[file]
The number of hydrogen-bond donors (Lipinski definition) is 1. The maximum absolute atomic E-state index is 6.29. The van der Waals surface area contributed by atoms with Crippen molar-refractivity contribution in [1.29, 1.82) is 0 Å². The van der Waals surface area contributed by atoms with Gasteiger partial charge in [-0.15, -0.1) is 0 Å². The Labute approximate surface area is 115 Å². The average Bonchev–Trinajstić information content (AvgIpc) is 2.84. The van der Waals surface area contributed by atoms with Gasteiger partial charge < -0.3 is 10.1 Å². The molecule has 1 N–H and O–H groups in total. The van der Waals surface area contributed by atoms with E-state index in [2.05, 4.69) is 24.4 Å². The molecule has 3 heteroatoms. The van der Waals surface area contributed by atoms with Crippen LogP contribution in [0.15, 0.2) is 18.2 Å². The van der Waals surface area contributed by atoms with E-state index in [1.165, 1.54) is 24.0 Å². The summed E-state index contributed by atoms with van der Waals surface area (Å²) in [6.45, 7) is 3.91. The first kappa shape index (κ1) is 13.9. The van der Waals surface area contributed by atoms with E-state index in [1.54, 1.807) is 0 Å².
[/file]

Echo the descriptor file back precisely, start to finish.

The number of hydrogen-bond donors (Lipinski definition) is 1. The maximum absolute atomic E-state index is 6.29. The van der Waals surface area contributed by atoms with Crippen molar-refractivity contribution in [1.29, 1.82) is 0 Å². The van der Waals surface area contributed by atoms with Gasteiger partial charge in [-0.15, -0.1) is 0 Å². The Labute approximate surface area is 115 Å². The average Bonchev–Trinajstić information content (AvgIpc) is 2.84. The van der Waals surface area contributed by atoms with Gasteiger partial charge < -0.3 is 10.1 Å². The molecule has 1 N–H and O–H groups in total. The van der Waals surface area contributed by atoms with E-state index in [2.05, 4.69) is 24.4 Å². The molecule has 3 heteroatoms. The van der Waals surface area contributed by atoms with Crippen LogP contribution in [0.15, 0.2) is 18.2 Å². The van der Waals surface area contributed by atoms with E-state index in [1.165, 1.54) is 24.0 Å². The summed E-state index contributed by atoms with van der Waals surface area (Å²) in [6.45, 7) is 3.91. The first kappa shape index (κ1) is 13.9. The van der Waals surface area contributed by atoms with E-state index in [1.54, 1.807) is 0 Å².